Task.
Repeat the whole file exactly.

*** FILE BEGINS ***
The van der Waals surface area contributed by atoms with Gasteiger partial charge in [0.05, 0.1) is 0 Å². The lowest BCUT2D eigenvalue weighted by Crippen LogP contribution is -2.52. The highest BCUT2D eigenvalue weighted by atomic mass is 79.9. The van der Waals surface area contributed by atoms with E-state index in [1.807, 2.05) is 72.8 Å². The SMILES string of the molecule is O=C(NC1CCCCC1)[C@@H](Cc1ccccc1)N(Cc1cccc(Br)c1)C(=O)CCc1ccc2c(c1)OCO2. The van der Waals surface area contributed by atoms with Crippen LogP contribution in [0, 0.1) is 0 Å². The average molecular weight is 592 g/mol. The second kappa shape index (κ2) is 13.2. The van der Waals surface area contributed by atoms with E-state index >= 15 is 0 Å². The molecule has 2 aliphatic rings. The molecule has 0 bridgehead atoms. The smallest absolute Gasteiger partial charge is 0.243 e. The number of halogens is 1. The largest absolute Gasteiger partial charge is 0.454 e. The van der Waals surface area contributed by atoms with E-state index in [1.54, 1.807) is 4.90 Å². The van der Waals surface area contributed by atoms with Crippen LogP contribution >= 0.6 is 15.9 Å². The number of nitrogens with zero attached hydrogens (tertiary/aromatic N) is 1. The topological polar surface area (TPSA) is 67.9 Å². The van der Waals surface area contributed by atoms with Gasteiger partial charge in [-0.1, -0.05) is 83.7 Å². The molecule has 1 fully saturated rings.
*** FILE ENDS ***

The van der Waals surface area contributed by atoms with Gasteiger partial charge in [0.05, 0.1) is 0 Å². The lowest BCUT2D eigenvalue weighted by Crippen LogP contribution is -2.52. The highest BCUT2D eigenvalue weighted by atomic mass is 79.9. The van der Waals surface area contributed by atoms with E-state index in [1.807, 2.05) is 72.8 Å². The SMILES string of the molecule is O=C(NC1CCCCC1)[C@@H](Cc1ccccc1)N(Cc1cccc(Br)c1)C(=O)CCc1ccc2c(c1)OCO2. The van der Waals surface area contributed by atoms with Crippen LogP contribution in [0, 0.1) is 0 Å². The average molecular weight is 592 g/mol. The second kappa shape index (κ2) is 13.2. The van der Waals surface area contributed by atoms with E-state index >= 15 is 0 Å². The molecule has 2 aliphatic rings. The molecule has 0 bridgehead atoms. The smallest absolute Gasteiger partial charge is 0.243 e. The number of halogens is 1. The largest absolute Gasteiger partial charge is 0.454 e. The van der Waals surface area contributed by atoms with E-state index in [1.54, 1.807) is 4.90 Å². The van der Waals surface area contributed by atoms with Crippen LogP contribution >= 0.6 is 15.9 Å². The number of nitrogens with zero attached hydrogens (tertiary/aromatic N) is 1. The topological polar surface area (TPSA) is 67.9 Å². The van der Waals surface area contributed by atoms with Gasteiger partial charge in [-0.1, -0.05) is 83.7 Å². The molecule has 1 fully saturated rings.